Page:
Current Pathobiology Reports

, Volume 6, Issue 4, pp 201–207 | Cite as

Life History Trade-Offs in Tumors

  • Amy M. BoddyEmail author
  • Weini Huang
  • Athena Aktipis
Open Access
The Evolutionary and Ecological Pathology of Cancer (C Maley, Section Editor)
Part of the following topical collections:
  1. Topical Collection on The Evolutionary and Ecological Pathology of Cancer



In this paper, we provide an overview of a life history theory and how it applies to cancer evolution.

Recent Findings

We review the literature on trade-offs in tumors, focusing on the trade-offs among cellular proliferation, survival, and motility. Trade-offs are critical natural constraints for almost all evolutionary processes. Many ecological studies show that trade-offs among these cellular functions maintain a genetic diversity. In addition, these trade-offs are not fixed, but rather can shift depending on the ecological circumstances in the microenvironment. This can lead to selection for the cellular capacity to respond to these differing microenvironments in ways that promote the fitness of the cancer cell. We relate these life history trade-offs to the recently developed Evo-Eco indexes and discuss how life history theory can help refine our measures of tumor evolution and ecology.


Life history theory provides a framework for understanding how the spatial and temporal variability in the tumor microenvironment—in particular resources and threats—affect trade-offs among cell survival, cell proliferation, and cell migration. We discuss how these trade-offs can potentially be leveraged in cancer therapy to increase the effectiveness of treatment.


Life history trade-offs Evolutionary theory Ecology Neoplastic progression Cancer evolution 


Life history theory is a subtheory of the organismal evolutionary theory that seeks to explain diversity and patterns in traits such as growth, maintenance, and reproduction [1]. Life history theory posits, because resources are finite, there are trade-offs in energy allocations to these essential functions [2]. In certain environments, individuals have to allocate limited resources to multiple tasks they face. Trade-offs are critical in shaping the phenotypes that evolve since organisms typically cannot maximize all fitness-relevant traits simultaneously. These allocations have fitness consequences—organisms that allocate these scarce resources in ways that enhance their survival and reproductive success end up contributing more genes to the next generation. Just like organisms, neoplastic cells meet the necessary and sufficient conditions of natural selection: variation, inheritance, and differential reproductive success [3, 4]. Neoplastic cells with the most successful strategies will tend to be selected and maintained in the cell population.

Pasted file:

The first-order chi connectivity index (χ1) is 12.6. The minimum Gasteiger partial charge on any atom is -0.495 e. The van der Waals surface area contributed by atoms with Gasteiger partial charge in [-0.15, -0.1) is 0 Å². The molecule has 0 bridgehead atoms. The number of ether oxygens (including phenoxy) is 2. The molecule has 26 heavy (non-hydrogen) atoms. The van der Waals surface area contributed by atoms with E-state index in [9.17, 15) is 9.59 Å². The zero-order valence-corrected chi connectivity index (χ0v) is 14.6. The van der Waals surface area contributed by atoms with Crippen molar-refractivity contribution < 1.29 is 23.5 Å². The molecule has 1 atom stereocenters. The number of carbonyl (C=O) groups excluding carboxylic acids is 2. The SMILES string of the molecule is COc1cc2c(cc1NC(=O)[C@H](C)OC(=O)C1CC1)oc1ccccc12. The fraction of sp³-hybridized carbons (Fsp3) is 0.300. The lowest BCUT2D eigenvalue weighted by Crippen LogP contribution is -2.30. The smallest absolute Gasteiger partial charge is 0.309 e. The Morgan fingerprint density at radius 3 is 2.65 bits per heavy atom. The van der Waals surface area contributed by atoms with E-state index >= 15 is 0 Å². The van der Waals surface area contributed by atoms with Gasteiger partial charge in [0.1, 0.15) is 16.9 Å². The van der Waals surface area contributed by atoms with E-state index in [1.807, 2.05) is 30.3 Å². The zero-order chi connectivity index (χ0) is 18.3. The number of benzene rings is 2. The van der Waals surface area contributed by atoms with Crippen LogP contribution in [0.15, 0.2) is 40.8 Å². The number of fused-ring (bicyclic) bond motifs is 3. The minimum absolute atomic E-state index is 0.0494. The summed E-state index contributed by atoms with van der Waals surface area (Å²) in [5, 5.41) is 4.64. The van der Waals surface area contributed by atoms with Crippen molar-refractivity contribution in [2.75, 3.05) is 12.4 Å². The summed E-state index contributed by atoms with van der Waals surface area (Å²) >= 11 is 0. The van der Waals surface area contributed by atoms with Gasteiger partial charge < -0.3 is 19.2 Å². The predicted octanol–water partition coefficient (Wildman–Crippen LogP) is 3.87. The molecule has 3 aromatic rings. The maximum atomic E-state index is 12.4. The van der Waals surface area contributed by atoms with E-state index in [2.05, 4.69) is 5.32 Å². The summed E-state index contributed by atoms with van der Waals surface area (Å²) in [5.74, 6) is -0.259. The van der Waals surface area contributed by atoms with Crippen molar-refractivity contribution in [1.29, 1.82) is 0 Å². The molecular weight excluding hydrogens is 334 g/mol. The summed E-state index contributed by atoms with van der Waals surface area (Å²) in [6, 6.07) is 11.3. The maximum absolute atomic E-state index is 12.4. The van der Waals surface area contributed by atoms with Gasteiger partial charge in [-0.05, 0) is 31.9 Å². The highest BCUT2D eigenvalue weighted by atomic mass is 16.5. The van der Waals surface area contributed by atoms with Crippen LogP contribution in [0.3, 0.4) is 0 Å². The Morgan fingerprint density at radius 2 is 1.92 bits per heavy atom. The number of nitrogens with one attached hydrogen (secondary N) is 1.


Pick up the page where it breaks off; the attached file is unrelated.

Neoplastic cells grow in environments with ecological constraints, including resources, immune predation, and physical space, leading to life history trade-offs (see Table 1 for organismal and cellular life history comparisons). In organismal evolution, these trade-offs can depend on the resources and hazards in the environment. Life history theory provides a rich framework for how the interactions with the ecological process can influence the evolution of phenotypes. This framework can be applied to understanding the ecological and evolutionary dynamics of tumor cell populations [24]. Based on these life history principles, we may be able to predict evolutionary trajectories and help classify the phenotypic diversity found in tumors. While multiple trade-offs may exist at the cellular level, here, we will focus on the ones we think are clinically relevant for tumor cells and patient outcomes. In the next section, we highlight trade-offs in reproduction, survival, and migration.
Table 1

Measures of LH dynamics of a tumor. Here we draw from organismal life history (LH) theory to guide cellular LH parameters of a tumor and provide a list of potential cellular markers

Organismal LH parameters

Cellular LH parameters

Potential cellular markers

Somatic maintenance

DNA damage/repair;

cell cycle control

DNA damage assays [5]; survival marker BCL-2 [6]; cell cycle arrest [7]



Ki67 [8], mitotic counts


Cell motility

Mesenchymal markers, ECM markers [9, 10]

Metabolic Rate

Glycolysis, oxidative phosphorylation